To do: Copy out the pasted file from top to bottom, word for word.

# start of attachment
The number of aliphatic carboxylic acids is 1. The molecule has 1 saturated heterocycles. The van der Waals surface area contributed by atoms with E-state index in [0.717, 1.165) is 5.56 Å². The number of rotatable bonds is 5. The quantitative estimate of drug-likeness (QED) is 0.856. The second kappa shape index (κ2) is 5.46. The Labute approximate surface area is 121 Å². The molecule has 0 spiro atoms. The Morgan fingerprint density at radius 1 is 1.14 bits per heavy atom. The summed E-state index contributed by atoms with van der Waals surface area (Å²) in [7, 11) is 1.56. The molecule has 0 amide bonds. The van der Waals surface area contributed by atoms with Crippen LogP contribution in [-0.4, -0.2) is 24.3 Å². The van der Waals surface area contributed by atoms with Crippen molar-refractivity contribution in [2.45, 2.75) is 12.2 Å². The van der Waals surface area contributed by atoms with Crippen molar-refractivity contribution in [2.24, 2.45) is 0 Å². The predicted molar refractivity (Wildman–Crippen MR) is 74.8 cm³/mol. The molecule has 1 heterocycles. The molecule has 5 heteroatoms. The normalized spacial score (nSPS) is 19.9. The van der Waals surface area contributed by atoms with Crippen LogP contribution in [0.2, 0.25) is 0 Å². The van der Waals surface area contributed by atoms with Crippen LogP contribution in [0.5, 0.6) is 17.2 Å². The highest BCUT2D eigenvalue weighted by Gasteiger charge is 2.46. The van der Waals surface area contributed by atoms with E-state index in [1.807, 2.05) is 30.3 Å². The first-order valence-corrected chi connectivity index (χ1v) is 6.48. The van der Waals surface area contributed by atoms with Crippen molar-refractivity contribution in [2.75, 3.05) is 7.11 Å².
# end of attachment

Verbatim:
The number of aliphatic carboxylic acids is 1. The molecule has 1 saturated heterocycles. The van der Waals surface area contributed by atoms with E-state index in [0.717, 1.165) is 5.56 Å². The number of rotatable bonds is 5. The quantitative estimate of drug-likeness (QED) is 0.856. The second kappa shape index (κ2) is 5.46. The Labute approximate surface area is 121 Å². The molecule has 0 spiro atoms. The Morgan fingerprint density at radius 1 is 1.14 bits per heavy atom. The summed E-state index contributed by atoms with van der Waals surface area (Å²) in [7, 11) is 1.56. The molecule has 0 amide bonds. The van der Waals surface area contributed by atoms with Crippen LogP contribution in [-0.4, -0.2) is 24.3 Å². The van der Waals surface area contributed by atoms with Crippen molar-refractivity contribution in [2.45, 2.75) is 12.2 Å². The van der Waals surface area contributed by atoms with Crippen molar-refractivity contribution in [2.24, 2.45) is 0 Å². The predicted molar refractivity (Wildman–Crippen MR) is 74.8 cm³/mol. The molecule has 1 heterocycles. The molecule has 5 heteroatoms. The normalized spacial score (nSPS) is 19.9. The van der Waals surface area contributed by atoms with Crippen LogP contribution in [0.2, 0.25) is 0 Å². The van der Waals surface area contributed by atoms with Crippen LogP contribution in [0.5, 0.6) is 17.2 Å². The highest BCUT2D eigenvalue weighted by Gasteiger charge is 2.46. The van der Waals surface area contributed by atoms with E-state index in [1.807, 2.05) is 30.3 Å². The first-order valence-corrected chi connectivity index (χ1v) is 6.48. The van der Waals surface area contributed by atoms with Crippen molar-refractivity contribution in [2.75, 3.05) is 7.11 Å².